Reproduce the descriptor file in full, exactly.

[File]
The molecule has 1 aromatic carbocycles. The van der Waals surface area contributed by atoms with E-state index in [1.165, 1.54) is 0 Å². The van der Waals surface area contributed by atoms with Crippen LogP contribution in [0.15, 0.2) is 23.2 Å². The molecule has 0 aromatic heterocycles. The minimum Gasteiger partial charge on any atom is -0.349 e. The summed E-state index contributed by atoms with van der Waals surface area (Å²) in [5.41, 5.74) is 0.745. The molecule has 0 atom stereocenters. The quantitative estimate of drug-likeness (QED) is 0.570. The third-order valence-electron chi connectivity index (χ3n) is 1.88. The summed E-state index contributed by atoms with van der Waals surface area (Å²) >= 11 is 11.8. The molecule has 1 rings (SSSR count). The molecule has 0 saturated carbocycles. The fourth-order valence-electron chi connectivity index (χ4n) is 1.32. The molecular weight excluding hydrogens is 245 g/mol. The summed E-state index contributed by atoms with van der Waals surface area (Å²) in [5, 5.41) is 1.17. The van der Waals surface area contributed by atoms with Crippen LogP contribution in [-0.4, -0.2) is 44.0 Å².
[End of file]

The molecule has 1 aromatic carbocycles. The van der Waals surface area contributed by atoms with E-state index in [1.165, 1.54) is 0 Å². The van der Waals surface area contributed by atoms with Crippen LogP contribution in [0.15, 0.2) is 23.2 Å². The molecule has 0 aromatic heterocycles. The minimum Gasteiger partial charge on any atom is -0.349 e. The summed E-state index contributed by atoms with van der Waals surface area (Å²) in [5.41, 5.74) is 0.745. The molecule has 0 atom stereocenters. The quantitative estimate of drug-likeness (QED) is 0.570. The third-order valence-electron chi connectivity index (χ3n) is 1.88. The summed E-state index contributed by atoms with van der Waals surface area (Å²) >= 11 is 11.8. The molecule has 1 rings (SSSR count). The molecule has 0 saturated carbocycles. The fourth-order valence-electron chi connectivity index (χ4n) is 1.32. The molecular weight excluding hydrogens is 245 g/mol. The summed E-state index contributed by atoms with van der Waals surface area (Å²) in [5, 5.41) is 1.17. The van der Waals surface area contributed by atoms with Crippen LogP contribution in [-0.4, -0.2) is 44.0 Å².